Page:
What’s Happening with the Fair CEO Turned Consultant

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Friday, August 12, 2010 | It’s official. Becky Bailey-Findley can’t have it both ways.

Since June, the city of Costa Mesa has paid Bailey-Findley to be its main consultant while it attempts to broker a deal with the state for the fairgrounds. And in recent months it seems she has also worked with Facilities Management West, the company trying to buy the fairgrounds, and talked about a future job with the company.

That is a good ole fashioned conflict of interest, and, in the words of Costa Mesa City Manager Allan Roeder, means that the city and Bailey-Findley will have to “conclude our business relationship.”

But like so many other things regarding the attempted sale of the fairgrounds, trying to figure out all the relationships — and where they stand — is a confusing and messy process.

Bailey-Findley was a longtime CEO at the fairgrounds. In fact, she presided over the fair board free-ticket fiasco uncovered by the Orange County Register in 2009.

After leaving her job as Fairgrounds CEO, she was brought on to help city leaders understand what kind of property and franchise they were acquiring. In essence, she was their eyes and ears on the ground in terms of their due diligence investigation.

Her standing and expertise on the issue apparently immediately caught the eye of FMW honchos who have been fighting accusations that the company is nothing more than a shell created solely to purchase the fair. The word in recent months has been that Bailey-Findley was FMW’s new CEO.

But again, this is the fairgrounds deal, so everything is not exactly as it seems.

The recent confusion regarding Bailey-Findley’s status began at Tuesday’s Costa Mesa City Council meeting when Councilwoman Katrina Foley stated as fact that Bailey-Findley was no longer working for the city.

And though that statement was essentially true, the situation is not as matter of fact as Foley stated it. But Foley was the first Costa Mesa official to say anything publicly about Bailey-Findley’s situation. And she caught the rest of her colleagues by surprise because no one else that night said a word.

City Manager Allan Roeder hustled out a press statement Wednesday that confirmed Bailey-Findley’s departure. He later said that he should have clarified Foley’s comments right after she uttered them Tuesday.

Roeder essentially agreed with the take of FMW Spokesman Guy Lemmon in a Wednesday interview saying that Lemmon did in fact tell Roeder shortly after the June 22 vote by the City Council to move forward with negotiations on the fair sale that he was interested in hiring Bailey-Findley.

Asked why he would allow the city’s main consultant to talk to its main prospective tenant about the prospects of a future job – while conducting due diligence and ground lease negotiations – Roeder replied, “I can’t preclude that conversation.”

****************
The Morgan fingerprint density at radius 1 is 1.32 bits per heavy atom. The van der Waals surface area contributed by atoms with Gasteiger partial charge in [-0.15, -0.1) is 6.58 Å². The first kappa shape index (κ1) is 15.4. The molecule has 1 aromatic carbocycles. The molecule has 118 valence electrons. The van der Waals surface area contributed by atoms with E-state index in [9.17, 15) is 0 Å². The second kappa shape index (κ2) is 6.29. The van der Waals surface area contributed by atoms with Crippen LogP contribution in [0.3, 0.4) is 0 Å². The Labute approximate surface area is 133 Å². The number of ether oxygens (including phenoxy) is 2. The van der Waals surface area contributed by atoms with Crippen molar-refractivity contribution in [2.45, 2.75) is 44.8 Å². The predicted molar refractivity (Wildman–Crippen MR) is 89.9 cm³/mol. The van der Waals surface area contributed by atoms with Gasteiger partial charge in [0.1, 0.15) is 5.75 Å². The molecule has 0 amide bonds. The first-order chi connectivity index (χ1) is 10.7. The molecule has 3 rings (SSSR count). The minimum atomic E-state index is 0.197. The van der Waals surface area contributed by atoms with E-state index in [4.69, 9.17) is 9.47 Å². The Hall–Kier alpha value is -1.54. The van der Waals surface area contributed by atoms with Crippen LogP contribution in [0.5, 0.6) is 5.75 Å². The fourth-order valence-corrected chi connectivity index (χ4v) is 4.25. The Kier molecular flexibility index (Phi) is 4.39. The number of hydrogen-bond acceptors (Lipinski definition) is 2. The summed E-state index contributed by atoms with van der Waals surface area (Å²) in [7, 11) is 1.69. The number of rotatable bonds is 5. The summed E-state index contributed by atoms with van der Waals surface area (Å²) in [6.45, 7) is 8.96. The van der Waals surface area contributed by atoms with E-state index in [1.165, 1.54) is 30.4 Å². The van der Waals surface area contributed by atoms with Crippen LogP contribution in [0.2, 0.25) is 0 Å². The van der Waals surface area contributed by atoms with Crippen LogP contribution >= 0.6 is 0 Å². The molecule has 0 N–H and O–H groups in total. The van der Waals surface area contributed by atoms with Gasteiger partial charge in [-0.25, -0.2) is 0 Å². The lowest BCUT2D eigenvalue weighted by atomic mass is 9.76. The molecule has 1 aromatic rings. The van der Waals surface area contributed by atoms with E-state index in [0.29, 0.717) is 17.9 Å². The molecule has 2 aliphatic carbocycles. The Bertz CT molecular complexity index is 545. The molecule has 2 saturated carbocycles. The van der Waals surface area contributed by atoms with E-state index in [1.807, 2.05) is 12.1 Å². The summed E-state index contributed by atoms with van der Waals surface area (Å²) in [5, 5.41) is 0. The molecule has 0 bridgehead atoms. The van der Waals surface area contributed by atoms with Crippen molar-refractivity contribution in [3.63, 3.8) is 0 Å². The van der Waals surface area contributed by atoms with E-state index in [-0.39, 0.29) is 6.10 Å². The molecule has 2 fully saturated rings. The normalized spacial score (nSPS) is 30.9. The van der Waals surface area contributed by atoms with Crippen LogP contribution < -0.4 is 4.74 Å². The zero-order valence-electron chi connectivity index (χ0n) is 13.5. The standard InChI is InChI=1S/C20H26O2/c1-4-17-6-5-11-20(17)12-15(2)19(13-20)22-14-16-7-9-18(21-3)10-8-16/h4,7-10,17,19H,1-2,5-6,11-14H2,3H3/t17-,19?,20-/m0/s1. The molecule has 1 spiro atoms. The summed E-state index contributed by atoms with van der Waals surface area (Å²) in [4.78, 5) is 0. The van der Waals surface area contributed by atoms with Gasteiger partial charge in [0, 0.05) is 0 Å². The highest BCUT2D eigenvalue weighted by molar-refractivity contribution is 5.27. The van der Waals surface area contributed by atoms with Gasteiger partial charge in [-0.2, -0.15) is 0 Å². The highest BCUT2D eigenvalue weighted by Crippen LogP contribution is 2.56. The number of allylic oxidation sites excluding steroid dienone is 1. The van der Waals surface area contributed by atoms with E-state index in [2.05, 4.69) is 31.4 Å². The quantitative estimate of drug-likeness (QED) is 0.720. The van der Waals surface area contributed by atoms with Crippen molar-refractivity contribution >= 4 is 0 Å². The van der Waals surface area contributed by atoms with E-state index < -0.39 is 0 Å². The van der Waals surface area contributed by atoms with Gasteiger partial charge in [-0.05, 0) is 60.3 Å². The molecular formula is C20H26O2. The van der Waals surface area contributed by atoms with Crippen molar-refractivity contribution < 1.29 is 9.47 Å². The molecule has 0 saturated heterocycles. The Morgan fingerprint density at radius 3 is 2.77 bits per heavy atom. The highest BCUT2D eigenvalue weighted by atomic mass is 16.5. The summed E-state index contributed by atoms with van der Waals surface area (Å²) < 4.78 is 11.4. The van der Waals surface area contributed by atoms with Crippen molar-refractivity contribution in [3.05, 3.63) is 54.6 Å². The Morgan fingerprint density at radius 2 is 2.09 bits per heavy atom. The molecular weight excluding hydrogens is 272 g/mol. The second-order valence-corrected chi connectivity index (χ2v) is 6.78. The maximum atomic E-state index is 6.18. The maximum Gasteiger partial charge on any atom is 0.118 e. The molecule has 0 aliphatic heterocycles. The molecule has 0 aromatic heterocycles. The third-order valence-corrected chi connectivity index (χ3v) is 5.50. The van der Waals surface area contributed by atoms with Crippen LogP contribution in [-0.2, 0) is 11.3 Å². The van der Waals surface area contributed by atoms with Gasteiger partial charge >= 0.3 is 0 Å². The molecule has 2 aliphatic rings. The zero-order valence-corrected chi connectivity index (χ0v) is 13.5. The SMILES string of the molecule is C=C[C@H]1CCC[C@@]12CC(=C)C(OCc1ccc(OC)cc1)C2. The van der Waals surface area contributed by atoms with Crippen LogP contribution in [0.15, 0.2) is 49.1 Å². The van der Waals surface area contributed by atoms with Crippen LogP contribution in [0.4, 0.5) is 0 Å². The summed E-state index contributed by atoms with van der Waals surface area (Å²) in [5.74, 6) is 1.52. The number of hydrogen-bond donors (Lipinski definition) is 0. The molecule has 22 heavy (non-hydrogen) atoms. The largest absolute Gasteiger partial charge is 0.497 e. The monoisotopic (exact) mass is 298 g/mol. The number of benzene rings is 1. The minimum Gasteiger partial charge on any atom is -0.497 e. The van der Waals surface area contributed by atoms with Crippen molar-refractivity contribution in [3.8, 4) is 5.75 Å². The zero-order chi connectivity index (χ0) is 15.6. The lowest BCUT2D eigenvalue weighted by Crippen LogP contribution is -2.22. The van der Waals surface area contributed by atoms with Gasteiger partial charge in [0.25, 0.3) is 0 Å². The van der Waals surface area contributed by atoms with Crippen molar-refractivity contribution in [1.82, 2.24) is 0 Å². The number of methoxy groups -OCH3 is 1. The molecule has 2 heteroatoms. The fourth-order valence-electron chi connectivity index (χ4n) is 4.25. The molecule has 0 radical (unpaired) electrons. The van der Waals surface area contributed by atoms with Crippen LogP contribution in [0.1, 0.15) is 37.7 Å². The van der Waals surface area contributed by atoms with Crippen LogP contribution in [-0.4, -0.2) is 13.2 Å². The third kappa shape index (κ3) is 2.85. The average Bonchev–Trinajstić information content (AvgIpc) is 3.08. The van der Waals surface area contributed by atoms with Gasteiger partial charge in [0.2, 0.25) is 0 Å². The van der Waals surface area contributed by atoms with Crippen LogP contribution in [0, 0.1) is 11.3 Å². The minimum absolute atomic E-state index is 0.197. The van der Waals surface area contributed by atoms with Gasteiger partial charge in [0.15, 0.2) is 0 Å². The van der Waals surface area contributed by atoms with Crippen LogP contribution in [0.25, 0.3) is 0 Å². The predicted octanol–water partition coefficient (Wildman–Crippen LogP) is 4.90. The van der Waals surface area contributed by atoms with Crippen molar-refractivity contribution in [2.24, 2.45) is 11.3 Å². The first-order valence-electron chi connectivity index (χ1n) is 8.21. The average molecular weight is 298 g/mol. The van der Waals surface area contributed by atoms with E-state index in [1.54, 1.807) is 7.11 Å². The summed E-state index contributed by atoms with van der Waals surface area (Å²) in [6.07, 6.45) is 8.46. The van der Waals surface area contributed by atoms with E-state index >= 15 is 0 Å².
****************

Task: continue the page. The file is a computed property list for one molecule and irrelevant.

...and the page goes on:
Roeder, however, said he warned Bailey-Findley, “if you’re going to pursue that, we’ll have to conclude our business relationship.”

The discussion didn’t intensify beyond that until July, Roeder said, when Bailey-Findley told him it was likely she’d take the FMW job. At that point, he said the plan was to conclude business when she got back from a three-week vacation in Europe to attend her son’s wedding.

But then FMW put out a press statement announcing Bailey-Findley as their interim CEO last month without notice to the city, Roeder said.

“I was surprised to see the press announcement,” he said.

It gets even more surprising.

On Tuesday night, after Foley’s comments that Bailey-Findley no longer represented the city, Lemmon said in an interview about her status with FMW that, “she doesn’t work for us.”

“She is under contract with the city only,” Lemmon said. And while her due diligence work has involved FMW, she’s still a city consultant, he said. Lemmon said he was surprised over Foley’s comments.

That night, Lemmon was less clear about whether Bailey-Findley would even be hired, “at some point in the future.”

He said there was no contract with Bailey-Findley over employment, “only verbal dialogue.”

Lemmon even left the impression that it wasn’t 100 percent sure she’d even get the CEO job because the two sides just had informal talks.

Either way, the city is not interested in having her be their consultant anymore.

Now the plan is to have her turn over documents and hire an outside firm to review all her work. Yet Roeder doesn’t think it’s tainted any of the work she has done for the city.

“From my standpoint, she’s been really valuable to us in terms of our effort. There aren’t a lot of people out there that are intimately knowledgeable in that industry and specifically to this site,” he said.

Asked whether FMW pulled a good chess move in grabbing the most knowledgeable person on the site in the midst of negotiations, Roeder replied:

“Yeah, it is a shrewd move.”

Roeder said now the city will move to hire it’s own onsite consultant in addition to the third party review. The money for those hires will come out of the $250,000 deposit that FMW put on the table when agreed to negotiate the deal.

It’s not clear where the money to pay Bailey-Findley her $100 hourly consulting fee is coming from, although that authorization came ahead of the FMW deposit and negotiation. It’s also not clear how much Bailey-Findley has been paid to date.

Facilities Management West spokesman Guy Lemmon’s name was misspelled in an earlier version of this story. We regret the error

Please contact Norberto Santana, Jr. directly at nsantana@voiceofoc.org and follow him on Twitter: twitter.com/norbertosanatna. And add your voice with a letter to the editor.


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